Skip to Main navigation Skip to Left navigation Skip to Main content Skip to Footer

University of Minnesota Extension

Extension > Agriculture > Crops > Soybean Production > Insects & mites > Black cutworm in Minnesota soybean

Print Icon Email Icon Share Icon
Print–friendly PDF (216 KB)

Black cutworm in Minnesota soybean

Robert Koch, Extension entomologist and Suzanne Wold–Burkness, Research assistant

black-cutworm-adult black-cutworm-larva

Photos: Adam Sisson, Iowa State University,

Figure 1. Black cutworm adult (top) and larva (bottom).


Black cutworm (Agrostis ipsilon)




Eggs are small, round and white, eventually turning brown. Laid singly or in clusters.



Pupae are dark brown, 3/4 inch long and rarely seen.

Natural history

Black cutworm moths migrate to Minnesota from overwintering sites in the southern U.S. and Mexico in early spring (April). Females seek out low–growing plants and plant residue for egg laying. After 5–10 days, eggs hatch. Young larvae feed on weeds or soybean leaves and later move to feeding on seedling stems. After completing six larval instars, they pupate in the soil, with adults emerging in 2–3 weeks. There are 2–3 generations per year.



Photo: Bruce Potter, University of Minnesota

Figure 2. Large black cutworm larva next to soybean seedling.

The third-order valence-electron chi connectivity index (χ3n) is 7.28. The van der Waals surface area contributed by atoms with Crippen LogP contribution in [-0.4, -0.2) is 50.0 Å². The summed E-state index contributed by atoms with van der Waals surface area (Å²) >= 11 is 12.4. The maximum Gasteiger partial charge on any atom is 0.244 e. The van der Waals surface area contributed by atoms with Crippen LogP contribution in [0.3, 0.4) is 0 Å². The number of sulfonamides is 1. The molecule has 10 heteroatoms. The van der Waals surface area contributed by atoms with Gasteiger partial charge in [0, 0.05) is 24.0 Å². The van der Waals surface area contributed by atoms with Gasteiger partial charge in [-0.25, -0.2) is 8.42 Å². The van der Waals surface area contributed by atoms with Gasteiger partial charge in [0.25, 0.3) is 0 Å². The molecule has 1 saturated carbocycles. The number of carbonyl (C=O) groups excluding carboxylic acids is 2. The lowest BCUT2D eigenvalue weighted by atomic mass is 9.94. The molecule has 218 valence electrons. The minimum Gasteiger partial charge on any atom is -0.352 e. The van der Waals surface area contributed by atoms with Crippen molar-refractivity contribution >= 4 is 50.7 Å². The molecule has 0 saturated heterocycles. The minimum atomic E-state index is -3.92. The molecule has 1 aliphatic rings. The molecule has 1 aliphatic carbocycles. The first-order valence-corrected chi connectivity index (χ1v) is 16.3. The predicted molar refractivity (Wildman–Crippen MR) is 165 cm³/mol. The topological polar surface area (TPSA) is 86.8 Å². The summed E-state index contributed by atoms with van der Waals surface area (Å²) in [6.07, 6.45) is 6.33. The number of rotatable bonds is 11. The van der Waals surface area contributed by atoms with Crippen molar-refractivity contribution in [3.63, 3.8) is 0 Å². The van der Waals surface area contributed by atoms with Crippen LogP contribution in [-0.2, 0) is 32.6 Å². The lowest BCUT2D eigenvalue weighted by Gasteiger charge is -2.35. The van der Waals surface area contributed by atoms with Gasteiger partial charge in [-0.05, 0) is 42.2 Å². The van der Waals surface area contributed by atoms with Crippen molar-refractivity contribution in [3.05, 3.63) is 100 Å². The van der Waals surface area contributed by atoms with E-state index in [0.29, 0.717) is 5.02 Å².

Small larvae feed mainly on leaf tissue and larger larvae can cut cotyledons and stems. The larger larvae feed on plant parts just above the soil surface and occasionally below the surface, if the soil is loose and dry near the base of the plant. Larvae can completely cut off the soybean stem. Even if the stem is not completely cut, enough plant tissue may be removed to cause the plant to fall or wilt.

Scouting and management

Unlike other stand reducing insects, black cutworm infestations can be controlled with rescue treatments of insecticides, if promptly detected.

Adult moth catch is monitored each year in southern Minnesota using pheromone traps. Using this trap data and a biofix of 8 or more moths in a 2 night period, degree days can be calculated to estimate when larvae will be present in your fields. More information on monitoring black cutworm can be found on the Cutworm Network page.


Black cutworm scouting should start at plant emergence and continue 1–2 times/week until plants are past V5.

Look for the following:

If any feeding is present:

Risk for infestation by black cutworm is greater in areas that are attractive for egg laying and include the following:

Treatment thresholds

Labeled rates of insecticides can be used to manage this pest. Follow directions on the product label.

Estimation of stand loss and replant decisions

Fields should be inspected for stand loss during seedling growth stages. Soybean is a resilient crop, able to tolerate relatively high levels of stand loss. However, when significant stand loss occurs, replanting may be required, but this option should be considered carefully. Information is available on how to estimate plant stand and guide replant decisions in soybean (U of M Extension soybean replant guide). This emphasizes the importance of knowing the field history, previous infestations, and current degree days.

  • © Regents of the University of Minnesota. All rights reserved.
  • The University of Minnesota is an equal opportunity educator and employer. Privacy